Today in 1989: The Whistleblower Protection Act is signed into law

April 10, 2015

Today in Legal HistoryAs we noted in a post at the end of last month, whistleblowers – an individual who exposes misconduct occurring within an organization – are seeing more protections today than ever before.  This is in large part because of the “whistleblower bounty” provision of the 2010 Dodd-Frank Act, which allows for monetary awards for those who provide original, useful information about a securities fraud that results in a successful Security and Exchange Commission (SEC) enforcement action with at least $1 million in sanctions.

However, the current protective atmosphere enjoyed by whistleblowers is actually a more recent phenomenon.  The modern era of whistleblower defense began with the Civil Service Reform Act of 1978 (CSRA), which included provisions to protect federal employees who disclose information which the employees reasonably believe evidences “a violation of law, rule, or regulation, a gross waste of funds, an abuse of authority or a specific and substantial danger to public health or safety.”

The CSRA was largely regarded as being ineffective at protecting federal whistleblowers, with Congress finding that the CSRA-created Office of the Special Counsel (OSC) “had not brought a single corrective action case since 1979…on behalf of a whistleblower,” which is what the OSC was created in part to do.

Thus, Congress passed the Whistleblower Protection Act of 1989 (WPA) on March 21, 1989, and it was signed into law by President George H.W. Bush on April 10, 1989, 26 years ago today.

The primary federal statute behind whistleblower protections today, the WPA gave federal whistleblowers the right to pursue their own cases before the Merit Systems Protection Board (MSPB), which was originally created by the CSRA to review claims of misconduct brought forth by whistleblowers.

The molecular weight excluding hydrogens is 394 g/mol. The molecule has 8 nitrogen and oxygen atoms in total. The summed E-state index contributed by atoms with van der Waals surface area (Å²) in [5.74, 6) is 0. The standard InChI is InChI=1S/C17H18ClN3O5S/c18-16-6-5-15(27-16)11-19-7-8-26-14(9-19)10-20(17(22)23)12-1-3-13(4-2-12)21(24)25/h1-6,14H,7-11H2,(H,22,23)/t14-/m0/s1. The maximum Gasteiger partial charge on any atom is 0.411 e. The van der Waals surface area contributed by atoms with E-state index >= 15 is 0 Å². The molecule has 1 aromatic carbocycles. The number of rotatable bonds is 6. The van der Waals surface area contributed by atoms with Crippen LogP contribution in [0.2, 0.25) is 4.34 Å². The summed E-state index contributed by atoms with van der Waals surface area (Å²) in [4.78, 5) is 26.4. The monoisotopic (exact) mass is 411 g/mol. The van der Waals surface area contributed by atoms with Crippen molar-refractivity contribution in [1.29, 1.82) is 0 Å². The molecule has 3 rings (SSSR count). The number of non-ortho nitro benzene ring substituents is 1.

Unfortunately, the WPA was only marginally more effective at shielding federal whistleblowers from retaliation, with the MSPB denying 98% of whistleblower appeals coming before it.

Nevertheless, the WPA is an important milestone in whistleblower legal history.  First, it was the first federal law for which its sole purpose – as could be gleaned from its name – was to protect whistleblowers.  By contrast, the CSRA had another goal often at odds with its whistleblower protections: increasing the power of management to deal with poor performance in federal employees.

On a larger scale, the WPA represents an attitude shift toward emphasizing the importance of defending whistleblowers against reprisal.  Since its enactment 26 years ago, whistleblower protections have become common in a number of laws, such as 2002’s Sarbanes-Oxley Act and 2010’s Affordable Care Act.  And of course, the WPA paved the way not only for future protections for those reporting organizational misconduct, but also for actual rewards for those individuals providing such information, as found in the Dodd-Frank whistleblower bounty provision.

Furthermore, the WPA itself was significantly strengthened by 2012’s Whistleblower Protection Enhancement Act, reflecting this growing position on the importance of safeguarding whistleblowers.

Thus, the original WPA was, in many ways, marked the turning of the tide toward this attitude shift – a shift that seems to continue turning in favor of whistleblowers even today.